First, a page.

Today there’s this thing called media that still resides in our homes but it also resides in our workplaces, in our social spaces, and in the palms of our hands, where, each year, increasing amounts of it are created and consumed.
This means many things, some culturally significant, others entertaining or bad for our health. Or both. For example, thanks to the proliferation of mobile devices we (or is it just me?) often find ourselves annoyed in public spaces, at stores, and on transit; all because some people don’t consider that the world does not want to be privy to their extended conversations.
Chiropractors of the world may rejoice, but many of us suffer from, or are apparently about to suffer from, ‘text neck’.
And otherwise (presumably) rational people are succumbing to face plants in conspicuous places.
But beyond the ubiquity of communication – and the psychological and physical discomfort noted above – what are the ways in which we can better understand the effects of mobile media in relation to our environment?
Seeing that it’s the holiday season, the Demassed blog is offering up a platter of miniature cognitive sandwiches in the form of some issues on this topic that were recently discussed by the group assembled for the Monday night seminars, a tradition started by pioneering media theorist Marshall McLuhan during his teaching days at the University of Toronto.
The topic on the table was: In the mobile world is there a sense of place? Taking it on were:
- Journalist Sean Silcoff, author of “Losing The Signal”, about the spectacular rise and fall of Blackberry
- Colin Ellard, cognitive neuroscientist
- Luigi Ferrara of the Institute Without Boundaries
Some thought starters were introduced to frame the discussion:
The concept of acoustic space: A space with no centre, no front, characterized by an “all-at-once-ness”, in the parlance of McLuhan himself.
The work of theoristJoshua Meyrowitz, who, 30 years ago, wrote an incredibly forward looking book on the impact of electronic media on our behaviour called "No Sense Of Place", introducing such ideas as the blurring of public and private experiences and the creation and merging of new identities created through our exposure to broadcast media. Bold thoughts indeed for 1985, and definitely following in the footsteps of McLuhan’s work on concepts such as the de-tribalizing effects of media; e.g. the printed word took us away from our ‘tribes’ because we could consume information privately, in isolation, away from our communities. Similarly, broadcast media has the power to re-tribalize disparate, large groups of people, on the basis that they are exposed to similar cultural expressions and norms. In other words, looking at our relationships with the world as media-ted.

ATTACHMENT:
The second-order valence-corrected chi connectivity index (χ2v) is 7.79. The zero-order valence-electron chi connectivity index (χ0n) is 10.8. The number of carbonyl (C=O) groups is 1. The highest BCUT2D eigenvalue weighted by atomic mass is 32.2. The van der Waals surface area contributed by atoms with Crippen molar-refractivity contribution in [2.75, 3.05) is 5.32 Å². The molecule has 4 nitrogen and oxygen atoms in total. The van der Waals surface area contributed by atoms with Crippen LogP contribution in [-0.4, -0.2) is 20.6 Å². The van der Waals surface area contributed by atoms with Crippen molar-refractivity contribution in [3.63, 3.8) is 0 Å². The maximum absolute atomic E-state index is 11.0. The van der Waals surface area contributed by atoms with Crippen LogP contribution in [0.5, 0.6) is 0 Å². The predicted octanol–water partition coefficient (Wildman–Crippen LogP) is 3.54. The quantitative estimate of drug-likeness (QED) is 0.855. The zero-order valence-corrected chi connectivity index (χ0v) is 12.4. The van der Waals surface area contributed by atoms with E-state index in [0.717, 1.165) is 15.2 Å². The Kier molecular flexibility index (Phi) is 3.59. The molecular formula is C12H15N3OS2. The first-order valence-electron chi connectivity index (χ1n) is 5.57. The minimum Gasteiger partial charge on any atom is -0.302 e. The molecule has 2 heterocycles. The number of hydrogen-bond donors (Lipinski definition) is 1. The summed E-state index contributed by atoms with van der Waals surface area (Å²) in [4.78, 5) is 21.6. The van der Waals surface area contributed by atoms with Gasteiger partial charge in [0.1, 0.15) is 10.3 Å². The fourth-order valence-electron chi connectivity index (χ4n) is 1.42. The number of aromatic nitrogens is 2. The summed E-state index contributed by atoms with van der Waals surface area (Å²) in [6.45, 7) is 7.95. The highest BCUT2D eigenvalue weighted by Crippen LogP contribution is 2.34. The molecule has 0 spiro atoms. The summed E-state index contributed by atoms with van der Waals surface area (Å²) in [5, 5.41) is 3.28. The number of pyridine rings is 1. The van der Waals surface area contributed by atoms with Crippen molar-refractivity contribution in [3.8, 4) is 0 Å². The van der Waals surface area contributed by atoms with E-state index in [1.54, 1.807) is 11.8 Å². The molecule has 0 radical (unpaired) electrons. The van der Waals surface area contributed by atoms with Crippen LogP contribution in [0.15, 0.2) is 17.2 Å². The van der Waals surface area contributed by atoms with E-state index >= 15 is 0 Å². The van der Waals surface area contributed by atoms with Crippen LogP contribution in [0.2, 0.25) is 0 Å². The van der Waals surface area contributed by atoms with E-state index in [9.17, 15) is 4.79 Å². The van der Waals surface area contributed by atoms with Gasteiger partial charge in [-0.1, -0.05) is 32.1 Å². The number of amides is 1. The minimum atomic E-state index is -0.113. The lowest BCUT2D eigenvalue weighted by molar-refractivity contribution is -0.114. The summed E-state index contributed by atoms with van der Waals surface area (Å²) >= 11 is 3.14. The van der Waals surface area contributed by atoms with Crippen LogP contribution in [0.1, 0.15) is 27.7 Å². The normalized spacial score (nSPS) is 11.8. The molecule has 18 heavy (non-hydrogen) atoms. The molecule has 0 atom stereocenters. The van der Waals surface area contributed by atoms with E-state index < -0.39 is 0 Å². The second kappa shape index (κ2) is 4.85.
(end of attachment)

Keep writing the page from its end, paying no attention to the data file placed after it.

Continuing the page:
The question of the evening was then posed: In the mobile world is there a sense of place? The discussion went on for an hour or so but in the name of brevity I'll bring you a handful of highlights.
Ferrara of the Institute Without Boundaries urged us think about, for example, big box retail as a response to the end of the physical world we once knew. It may be that mobile, rather than creating placelessness, allows the injection of place into everything. We are nomads and every place is part of our life as we move through it. Placelessness = industrial society and we are now post-industrial.
Cognitive Neuroscientist Ellard pointed out that the hardware in our brain wants to recognize particular places. Mobile devices intensify our sense of place; a new kind of awareness results. We now carry media-ting devices and the ability to insert and extract information on the go. This adds place-ful-ness to what otherwise might be placelessness.
Journalist and author Silcoff put it this way: We’re all armed with digital Swiss army knives, so how does this change our relationship to the world? Possibly by what we no longer have, such as the disappearance of things like the banks on the corner, that at one time were some of the grandest architecture in our everyday environments. Instead we get decentralized, specialized cityscapes. Kids find their place in this world early, via screen time. Note that many of the younger generation don’t know how to use a paper map, because digital maps bring the world to wherever the user is and zero in on that location accordingly, whereas paper maps require the user to find his/her place in the larger landscape.
Such inversions of context and power structures are typical of the Gutenberg revolution, as well as such McLuhan-inspired ideas as 'we shape our tools and then our tools shape us'.